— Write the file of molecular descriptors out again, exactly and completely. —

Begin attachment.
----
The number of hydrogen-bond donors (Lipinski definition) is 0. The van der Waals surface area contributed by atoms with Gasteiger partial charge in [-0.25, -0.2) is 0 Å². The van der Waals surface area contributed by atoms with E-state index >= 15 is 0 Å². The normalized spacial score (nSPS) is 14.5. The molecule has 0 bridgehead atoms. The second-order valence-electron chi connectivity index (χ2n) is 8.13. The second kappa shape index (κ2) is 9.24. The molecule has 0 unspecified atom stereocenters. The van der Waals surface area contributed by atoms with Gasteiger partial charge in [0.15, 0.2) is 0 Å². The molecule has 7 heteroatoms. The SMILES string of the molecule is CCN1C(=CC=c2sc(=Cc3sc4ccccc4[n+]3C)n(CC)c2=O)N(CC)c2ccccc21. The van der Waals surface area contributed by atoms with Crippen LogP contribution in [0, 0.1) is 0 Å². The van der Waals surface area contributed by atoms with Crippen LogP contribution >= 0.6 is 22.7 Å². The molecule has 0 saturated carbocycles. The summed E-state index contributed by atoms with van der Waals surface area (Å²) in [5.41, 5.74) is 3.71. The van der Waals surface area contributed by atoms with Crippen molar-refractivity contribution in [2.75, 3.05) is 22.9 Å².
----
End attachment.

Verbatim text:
The number of hydrogen-bond donors (Lipinski definition) is 0. The van der Waals surface area contributed by atoms with Gasteiger partial charge in [-0.25, -0.2) is 0 Å². The van der Waals surface area contributed by atoms with E-state index >= 15 is 0 Å². The normalized spacial score (nSPS) is 14.5. The molecule has 0 bridgehead atoms. The second-order valence-electron chi connectivity index (χ2n) is 8.13. The second kappa shape index (κ2) is 9.24. The molecule has 0 unspecified atom stereocenters. The van der Waals surface area contributed by atoms with Gasteiger partial charge in [0.15, 0.2) is 0 Å². The molecule has 7 heteroatoms. The SMILES string of the molecule is CCN1C(=CC=c2sc(=Cc3sc4ccccc4[n+]3C)n(CC)c2=O)N(CC)c2ccccc21. The van der Waals surface area contributed by atoms with Crippen LogP contribution in [0, 0.1) is 0 Å². The van der Waals surface area contributed by atoms with Crippen LogP contribution >= 0.6 is 22.7 Å². The molecule has 0 saturated carbocycles. The summed E-state index contributed by atoms with van der Waals surface area (Å²) in [5.41, 5.74) is 3.71. The van der Waals surface area contributed by atoms with Crippen molar-refractivity contribution in [2.75, 3.05) is 22.9 Å².